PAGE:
Hello, my name is Nasir …

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“Hello my name is Nasir and I am 27 years old* and I come from Afghanistan,” says the young man, shyly at the camera, giggling nervously. We meet him in a small park in Mytilene on the Greek island of Lesbos. Usually you meet a lot of migrants here, but the curfew for refugees has been extended for the sixth time, while life has resumed to normality for the locals and incoming tourists. The bars and beaches are full and Corona has disappeared into the background, at least for those who have a European passport; everyone else lives in tents, locked up behind the walls and fences of Moria.

We meet Nasir in a small park in Mytilini, Lesbos, Greece

Corona has disappeared into the background, at least for those who have a European passport

Nasir moved to Iran with his family as a child and grew up there. Due to the difficult living conditions, his mother and two siblings left the country six years ago and they now live in Germany. He and two other sisters stayed behind, but almost three years ago, the situation became too dangerous for them and they decided to seek refuge in Europe. Their journey began in the smugglers’ cars, they had to change again and again and after a while, they lost their bearings. “When we got to the border, we had to walk for eight hours because the border line is guarded by the police.

At the border, he saw people being murdered right before his eyes

There were 20 other people with me. They were Afghans too.” All he had with him was a backpack, but the long road was harsh and they had to cross many mountains thus he had no choice but to let go of his remaining belongings leave his last belongings to make the rest of the way somewhat easier. At the border, he saw people being murdered right before his eyes. But he made it across the border and later reached the Turkish capital and then Izmir, the city by the sea, which all migrants cross on their way to Europe. “When we first tried to venture across the sea, the police picked us up. The second time we were stopped by the Turkish coast guard. We finally reached Lesbos on the third attempt. “That was 2.5 years ago” he says; since then Nasir has been in Greece. “I was so incredibly happy when I finally set foot on firm ground. Turkey was far away. A bus picked us up on the beach and brought us to the registration centre. But at the time, I had no idea what Europe would really mean.”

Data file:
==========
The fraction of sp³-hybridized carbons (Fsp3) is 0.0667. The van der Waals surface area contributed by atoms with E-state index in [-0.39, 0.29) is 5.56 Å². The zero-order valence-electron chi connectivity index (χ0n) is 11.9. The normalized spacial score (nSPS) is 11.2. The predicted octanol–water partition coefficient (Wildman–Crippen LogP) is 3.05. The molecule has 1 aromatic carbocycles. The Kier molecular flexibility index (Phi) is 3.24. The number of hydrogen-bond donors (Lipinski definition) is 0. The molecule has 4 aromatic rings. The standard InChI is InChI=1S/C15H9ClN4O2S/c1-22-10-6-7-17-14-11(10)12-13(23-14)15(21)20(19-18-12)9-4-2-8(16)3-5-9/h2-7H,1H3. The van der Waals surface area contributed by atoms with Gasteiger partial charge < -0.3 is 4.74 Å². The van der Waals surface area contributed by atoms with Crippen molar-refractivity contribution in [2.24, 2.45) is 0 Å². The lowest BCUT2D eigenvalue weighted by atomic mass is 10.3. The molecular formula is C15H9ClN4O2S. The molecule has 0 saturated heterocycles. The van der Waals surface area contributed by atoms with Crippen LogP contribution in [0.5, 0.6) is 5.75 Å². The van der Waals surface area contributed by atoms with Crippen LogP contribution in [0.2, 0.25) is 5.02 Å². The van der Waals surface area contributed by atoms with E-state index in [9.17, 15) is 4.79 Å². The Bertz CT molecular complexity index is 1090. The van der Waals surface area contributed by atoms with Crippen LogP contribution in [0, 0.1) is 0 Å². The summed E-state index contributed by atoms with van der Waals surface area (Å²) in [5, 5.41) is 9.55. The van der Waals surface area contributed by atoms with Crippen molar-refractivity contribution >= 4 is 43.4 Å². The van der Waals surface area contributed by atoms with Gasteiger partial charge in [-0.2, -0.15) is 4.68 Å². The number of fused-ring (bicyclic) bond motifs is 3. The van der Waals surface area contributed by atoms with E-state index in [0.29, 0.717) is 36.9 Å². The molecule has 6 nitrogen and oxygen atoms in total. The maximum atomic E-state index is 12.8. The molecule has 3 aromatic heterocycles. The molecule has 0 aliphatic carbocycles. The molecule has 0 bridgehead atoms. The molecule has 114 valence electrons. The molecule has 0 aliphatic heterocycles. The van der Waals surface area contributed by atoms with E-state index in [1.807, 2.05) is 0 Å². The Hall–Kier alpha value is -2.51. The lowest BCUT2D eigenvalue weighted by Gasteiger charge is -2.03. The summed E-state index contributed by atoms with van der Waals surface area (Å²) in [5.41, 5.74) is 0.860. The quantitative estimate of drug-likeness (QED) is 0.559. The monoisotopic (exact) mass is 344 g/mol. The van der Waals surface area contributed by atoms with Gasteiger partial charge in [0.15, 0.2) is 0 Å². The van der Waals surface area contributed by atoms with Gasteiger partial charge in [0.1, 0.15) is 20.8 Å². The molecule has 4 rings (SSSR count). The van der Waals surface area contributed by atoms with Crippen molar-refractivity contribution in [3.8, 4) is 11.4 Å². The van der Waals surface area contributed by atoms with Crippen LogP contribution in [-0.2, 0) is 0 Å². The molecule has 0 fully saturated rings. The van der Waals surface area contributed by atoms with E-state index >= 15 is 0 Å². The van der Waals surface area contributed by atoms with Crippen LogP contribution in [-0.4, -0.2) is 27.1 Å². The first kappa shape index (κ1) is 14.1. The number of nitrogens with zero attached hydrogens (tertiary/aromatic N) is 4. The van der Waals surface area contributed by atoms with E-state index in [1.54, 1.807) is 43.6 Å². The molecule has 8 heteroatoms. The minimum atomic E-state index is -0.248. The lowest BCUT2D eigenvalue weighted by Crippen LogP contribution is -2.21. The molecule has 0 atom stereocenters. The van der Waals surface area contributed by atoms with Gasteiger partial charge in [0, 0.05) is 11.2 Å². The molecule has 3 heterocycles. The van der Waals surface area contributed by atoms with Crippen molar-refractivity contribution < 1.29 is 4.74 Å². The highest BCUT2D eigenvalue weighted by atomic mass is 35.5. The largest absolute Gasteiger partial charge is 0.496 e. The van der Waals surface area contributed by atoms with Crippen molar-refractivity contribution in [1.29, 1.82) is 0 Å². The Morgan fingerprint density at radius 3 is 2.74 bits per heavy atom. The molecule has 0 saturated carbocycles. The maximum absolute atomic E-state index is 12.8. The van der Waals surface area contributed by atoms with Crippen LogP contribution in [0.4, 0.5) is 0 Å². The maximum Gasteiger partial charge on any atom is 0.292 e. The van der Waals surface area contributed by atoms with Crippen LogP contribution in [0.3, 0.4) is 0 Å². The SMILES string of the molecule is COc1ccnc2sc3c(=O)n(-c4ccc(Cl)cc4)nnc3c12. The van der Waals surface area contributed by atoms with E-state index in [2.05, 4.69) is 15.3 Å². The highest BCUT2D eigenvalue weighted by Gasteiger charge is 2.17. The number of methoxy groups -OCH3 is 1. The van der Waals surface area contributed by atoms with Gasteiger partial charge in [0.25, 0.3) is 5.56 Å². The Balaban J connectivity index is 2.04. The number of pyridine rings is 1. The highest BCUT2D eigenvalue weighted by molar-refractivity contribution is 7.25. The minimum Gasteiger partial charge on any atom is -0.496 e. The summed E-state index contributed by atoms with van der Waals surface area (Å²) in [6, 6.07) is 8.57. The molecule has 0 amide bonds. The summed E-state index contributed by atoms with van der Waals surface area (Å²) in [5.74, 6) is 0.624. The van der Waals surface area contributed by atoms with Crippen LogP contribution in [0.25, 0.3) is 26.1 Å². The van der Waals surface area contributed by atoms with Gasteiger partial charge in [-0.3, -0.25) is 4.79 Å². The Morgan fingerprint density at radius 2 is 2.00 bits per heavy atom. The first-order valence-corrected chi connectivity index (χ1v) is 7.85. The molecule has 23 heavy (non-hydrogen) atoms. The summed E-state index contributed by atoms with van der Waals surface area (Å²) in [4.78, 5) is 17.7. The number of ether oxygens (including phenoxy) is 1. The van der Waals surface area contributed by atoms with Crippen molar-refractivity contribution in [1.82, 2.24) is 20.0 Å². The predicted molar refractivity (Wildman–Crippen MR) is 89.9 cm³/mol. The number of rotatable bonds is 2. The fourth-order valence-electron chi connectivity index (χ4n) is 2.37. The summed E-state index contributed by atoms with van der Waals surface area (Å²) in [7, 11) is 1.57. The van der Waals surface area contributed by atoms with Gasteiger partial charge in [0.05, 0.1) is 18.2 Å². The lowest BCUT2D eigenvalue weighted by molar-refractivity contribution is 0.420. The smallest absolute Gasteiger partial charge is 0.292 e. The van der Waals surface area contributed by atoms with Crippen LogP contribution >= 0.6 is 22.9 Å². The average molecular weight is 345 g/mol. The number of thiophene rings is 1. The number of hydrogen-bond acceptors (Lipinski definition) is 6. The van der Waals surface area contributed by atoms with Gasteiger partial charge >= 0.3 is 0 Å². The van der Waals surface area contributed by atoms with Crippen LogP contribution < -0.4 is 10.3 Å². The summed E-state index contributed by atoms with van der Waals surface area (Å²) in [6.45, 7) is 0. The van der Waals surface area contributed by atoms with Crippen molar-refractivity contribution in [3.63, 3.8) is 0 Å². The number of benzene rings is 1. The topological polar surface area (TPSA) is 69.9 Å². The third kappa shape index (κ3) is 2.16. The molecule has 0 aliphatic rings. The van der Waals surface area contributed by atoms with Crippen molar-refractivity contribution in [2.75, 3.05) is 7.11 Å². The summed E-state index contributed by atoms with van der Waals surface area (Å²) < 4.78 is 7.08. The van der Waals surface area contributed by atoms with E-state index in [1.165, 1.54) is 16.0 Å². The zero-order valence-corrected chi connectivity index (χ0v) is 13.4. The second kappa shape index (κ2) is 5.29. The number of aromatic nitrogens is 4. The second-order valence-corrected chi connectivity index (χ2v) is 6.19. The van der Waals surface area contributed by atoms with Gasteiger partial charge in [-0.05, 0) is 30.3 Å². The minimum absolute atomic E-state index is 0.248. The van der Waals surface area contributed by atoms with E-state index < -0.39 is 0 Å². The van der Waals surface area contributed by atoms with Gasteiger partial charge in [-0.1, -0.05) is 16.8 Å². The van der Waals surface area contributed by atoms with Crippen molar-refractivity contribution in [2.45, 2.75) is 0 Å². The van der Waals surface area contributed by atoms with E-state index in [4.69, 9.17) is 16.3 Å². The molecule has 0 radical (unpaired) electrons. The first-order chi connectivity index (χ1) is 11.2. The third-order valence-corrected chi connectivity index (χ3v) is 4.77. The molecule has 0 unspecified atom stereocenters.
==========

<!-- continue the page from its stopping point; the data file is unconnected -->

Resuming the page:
Moria is a bad place

The “centre” is Moria, Europe’s largest refugee camp and designed to accommodate 3,000 people at short notice. However, currently the camp hosts up to six times as many people and like Nasir, they are forced to stay there for months, often years without any hopes of moving on. “Moria is a bad place. People are deprived of their dreams and future. People deal with lots of stress and mounting pressure of life in Moria; this is why a lot of people have severe mental health problems. We only get €90 each month. We have to buy groceries, pay for the bus, everything.” Nasir has been living with French friends in the city for three months: “I was very lucky, one of the luckier ones.”

A scooter drives past and stops briefly. We ask him how he can handle all of these things. We are impressed by his perseverance and his optimism seems unbreakable: “I have visited three psychologists and learned to get up over and over again. I have to be strong, resilient, find a job and find a way to move on.” We ask him about his plans for the future and he tells us that he wants to improve his English. Before the curfew, he took English courses in a small school, but now it’s closed. However, Nasir won’t be stopped and continues to study alone. And when he has his papers, he wants to move to Hamburg to join the rest of his family. He hasn’t seen his mother in six years: “A long time” he says with tears in his eyes.

* Nasir doesn’t know his exact age because he never celebrated his birthday.

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